Karen: The recently published Inequality Report in 2016 estimates that inequality will cost the Australian economy $13.1 billion by 2019. In your campaign wrap speech you stressed that: “we need to go beyond ticking off the check box of social movements and address structural conditions of inequality.” What would you like to see emerge in a meaningful national conversation on our economic system In Australia?
Jim: One of the weaknesses I see sometimes with my political party is that, our policies are tremendous, they’re really sound, left, reformist plans to actually try to make Australia a better place and be a better neighbour for those around us. But we often, partially through the way we’ve been constructed, in terms of how we’re viewed, and that’s for a whole range of historical reasons, but also sometimes we continue to make this problem ourselves. We almost just present as the people that care a lot and there’s a checkbox of things to care about and off you go. I don’t think it’s enough. I don’t think it’s enough for us to grow and I don’t think it’s enough in terms of the project for social change. We need to be talking about the way the world’s organized, why so few have so much and so many are disenfranchised. We need to talk about why power is concentrated in particular ways and what it does then to the society as a whole.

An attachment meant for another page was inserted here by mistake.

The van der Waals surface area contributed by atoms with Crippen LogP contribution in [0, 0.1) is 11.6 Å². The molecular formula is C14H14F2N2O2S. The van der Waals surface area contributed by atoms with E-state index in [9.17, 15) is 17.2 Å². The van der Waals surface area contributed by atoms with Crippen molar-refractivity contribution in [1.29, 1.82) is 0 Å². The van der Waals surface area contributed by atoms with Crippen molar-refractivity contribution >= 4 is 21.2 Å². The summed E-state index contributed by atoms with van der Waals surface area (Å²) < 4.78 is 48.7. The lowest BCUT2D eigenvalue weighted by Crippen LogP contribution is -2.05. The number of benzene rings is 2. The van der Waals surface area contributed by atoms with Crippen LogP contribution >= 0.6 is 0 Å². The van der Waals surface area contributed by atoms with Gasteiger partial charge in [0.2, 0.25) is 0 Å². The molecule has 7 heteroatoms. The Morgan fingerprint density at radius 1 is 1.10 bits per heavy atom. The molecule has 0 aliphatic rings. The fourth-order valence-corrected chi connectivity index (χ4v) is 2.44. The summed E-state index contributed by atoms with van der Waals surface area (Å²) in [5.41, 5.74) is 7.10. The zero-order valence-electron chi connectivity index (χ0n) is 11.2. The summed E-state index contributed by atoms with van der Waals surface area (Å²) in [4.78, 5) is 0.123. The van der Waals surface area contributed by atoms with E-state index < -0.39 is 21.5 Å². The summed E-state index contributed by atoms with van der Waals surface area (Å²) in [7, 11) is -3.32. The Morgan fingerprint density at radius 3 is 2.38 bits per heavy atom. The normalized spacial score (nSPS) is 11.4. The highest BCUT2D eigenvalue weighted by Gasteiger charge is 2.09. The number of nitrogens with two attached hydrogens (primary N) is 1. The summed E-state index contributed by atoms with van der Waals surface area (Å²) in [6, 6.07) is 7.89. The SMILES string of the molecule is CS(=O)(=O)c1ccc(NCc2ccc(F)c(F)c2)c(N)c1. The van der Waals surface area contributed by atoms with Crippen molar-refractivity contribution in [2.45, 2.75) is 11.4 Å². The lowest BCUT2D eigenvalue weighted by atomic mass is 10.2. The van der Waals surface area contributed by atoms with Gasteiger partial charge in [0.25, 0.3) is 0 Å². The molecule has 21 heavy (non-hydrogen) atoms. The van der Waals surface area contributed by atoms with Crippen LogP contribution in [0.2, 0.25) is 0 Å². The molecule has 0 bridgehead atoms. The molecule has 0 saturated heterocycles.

So it’s interesting, the report that estimated how much structural inequality will cost … it’s a useful figure, but I also think it’s really important for us to remember that the people who are making that money don’t care, they really don’t and nor should they in a sense, they’re economic actors, they’re not ethical agents. So we need to become economic actors and force our interests onto the stage because no one’s going to do it for us. You can’t do it on the back of reasoned argument or the appeal to a higher power. You do it on the back of your own capacity to organize.
“We need to talk about why power is concentrated in particular ways and what it does then to the society as a whole.”